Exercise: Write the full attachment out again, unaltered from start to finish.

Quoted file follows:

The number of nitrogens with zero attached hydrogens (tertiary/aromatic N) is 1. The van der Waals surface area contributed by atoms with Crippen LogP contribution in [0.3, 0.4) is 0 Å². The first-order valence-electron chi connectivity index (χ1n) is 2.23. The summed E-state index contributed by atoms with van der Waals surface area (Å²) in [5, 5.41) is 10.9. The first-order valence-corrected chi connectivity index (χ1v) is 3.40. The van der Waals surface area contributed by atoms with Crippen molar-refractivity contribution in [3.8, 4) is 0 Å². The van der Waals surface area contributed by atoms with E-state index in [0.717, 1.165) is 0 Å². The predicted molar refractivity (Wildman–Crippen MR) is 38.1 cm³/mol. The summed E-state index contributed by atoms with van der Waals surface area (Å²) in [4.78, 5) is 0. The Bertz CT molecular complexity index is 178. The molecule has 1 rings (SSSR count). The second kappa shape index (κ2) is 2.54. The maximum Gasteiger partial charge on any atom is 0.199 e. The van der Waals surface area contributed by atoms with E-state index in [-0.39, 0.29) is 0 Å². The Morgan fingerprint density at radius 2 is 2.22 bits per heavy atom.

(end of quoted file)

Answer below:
The number of nitrogens with zero attached hydrogens (tertiary/aromatic N) is 1. The van der Waals surface area contributed by atoms with Crippen LogP contribution in [0.3, 0.4) is 0 Å². The first-order valence-electron chi connectivity index (χ1n) is 2.23. The summed E-state index contributed by atoms with van der Waals surface area (Å²) in [5, 5.41) is 10.9. The first-order valence-corrected chi connectivity index (χ1v) is 3.40. The van der Waals surface area contributed by atoms with Crippen molar-refractivity contribution in [3.8, 4) is 0 Å². The van der Waals surface area contributed by atoms with E-state index in [0.717, 1.165) is 0 Å². The predicted molar refractivity (Wildman–Crippen MR) is 38.1 cm³/mol. The summed E-state index contributed by atoms with van der Waals surface area (Å²) in [4.78, 5) is 0. The Bertz CT molecular complexity index is 178. The molecule has 1 rings (SSSR count). The second kappa shape index (κ2) is 2.54. The maximum Gasteiger partial charge on any atom is 0.199 e. The van der Waals surface area contributed by atoms with E-state index in [-0.39, 0.29) is 0 Å². The Morgan fingerprint density at radius 2 is 2.22 bits per heavy atom.